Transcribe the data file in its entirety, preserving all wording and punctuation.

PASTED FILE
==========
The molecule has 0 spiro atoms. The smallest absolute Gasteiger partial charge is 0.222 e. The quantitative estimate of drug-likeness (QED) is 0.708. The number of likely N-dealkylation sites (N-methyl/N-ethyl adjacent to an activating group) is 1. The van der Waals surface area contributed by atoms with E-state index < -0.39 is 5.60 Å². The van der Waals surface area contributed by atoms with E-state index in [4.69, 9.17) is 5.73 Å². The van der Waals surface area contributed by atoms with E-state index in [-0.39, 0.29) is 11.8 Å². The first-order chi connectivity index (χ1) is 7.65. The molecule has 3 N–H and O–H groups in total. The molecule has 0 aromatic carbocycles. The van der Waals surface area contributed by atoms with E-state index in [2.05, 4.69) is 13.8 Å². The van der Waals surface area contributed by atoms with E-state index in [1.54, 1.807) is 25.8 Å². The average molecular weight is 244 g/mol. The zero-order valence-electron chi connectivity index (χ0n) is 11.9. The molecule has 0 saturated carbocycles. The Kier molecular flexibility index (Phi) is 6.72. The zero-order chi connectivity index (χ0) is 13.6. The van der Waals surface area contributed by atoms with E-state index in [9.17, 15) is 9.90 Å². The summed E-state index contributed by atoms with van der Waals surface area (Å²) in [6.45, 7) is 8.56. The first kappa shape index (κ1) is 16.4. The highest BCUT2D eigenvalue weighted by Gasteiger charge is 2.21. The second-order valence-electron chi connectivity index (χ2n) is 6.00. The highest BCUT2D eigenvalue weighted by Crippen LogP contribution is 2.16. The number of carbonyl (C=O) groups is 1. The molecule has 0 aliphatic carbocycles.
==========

The molecule has 0 spiro atoms. The smallest absolute Gasteiger partial charge is 0.222 e. The quantitative estimate of drug-likeness (QED) is 0.708. The number of likely N-dealkylation sites (N-methyl/N-ethyl adjacent to an activating group) is 1. The van der Waals surface area contributed by atoms with E-state index < -0.39 is 5.60 Å². The van der Waals surface area contributed by atoms with E-state index in [4.69, 9.17) is 5.73 Å². The van der Waals surface area contributed by atoms with E-state index in [-0.39, 0.29) is 11.8 Å². The first-order chi connectivity index (χ1) is 7.65. The molecule has 3 N–H and O–H groups in total. The molecule has 0 aromatic carbocycles. The van der Waals surface area contributed by atoms with E-state index in [2.05, 4.69) is 13.8 Å². The van der Waals surface area contributed by atoms with E-state index in [1.54, 1.807) is 25.8 Å². The average molecular weight is 244 g/mol. The zero-order valence-electron chi connectivity index (χ0n) is 11.9. The molecule has 0 saturated carbocycles. The Kier molecular flexibility index (Phi) is 6.72. The zero-order chi connectivity index (χ0) is 13.6. The van der Waals surface area contributed by atoms with E-state index in [9.17, 15) is 9.90 Å². The summed E-state index contributed by atoms with van der Waals surface area (Å²) in [6.45, 7) is 8.56. The first kappa shape index (κ1) is 16.4. The highest BCUT2D eigenvalue weighted by Gasteiger charge is 2.21. The second-order valence-electron chi connectivity index (χ2n) is 6.00. The highest BCUT2D eigenvalue weighted by Crippen LogP contribution is 2.16. The number of carbonyl (C=O) groups is 1. The molecule has 0 aliphatic carbocycles.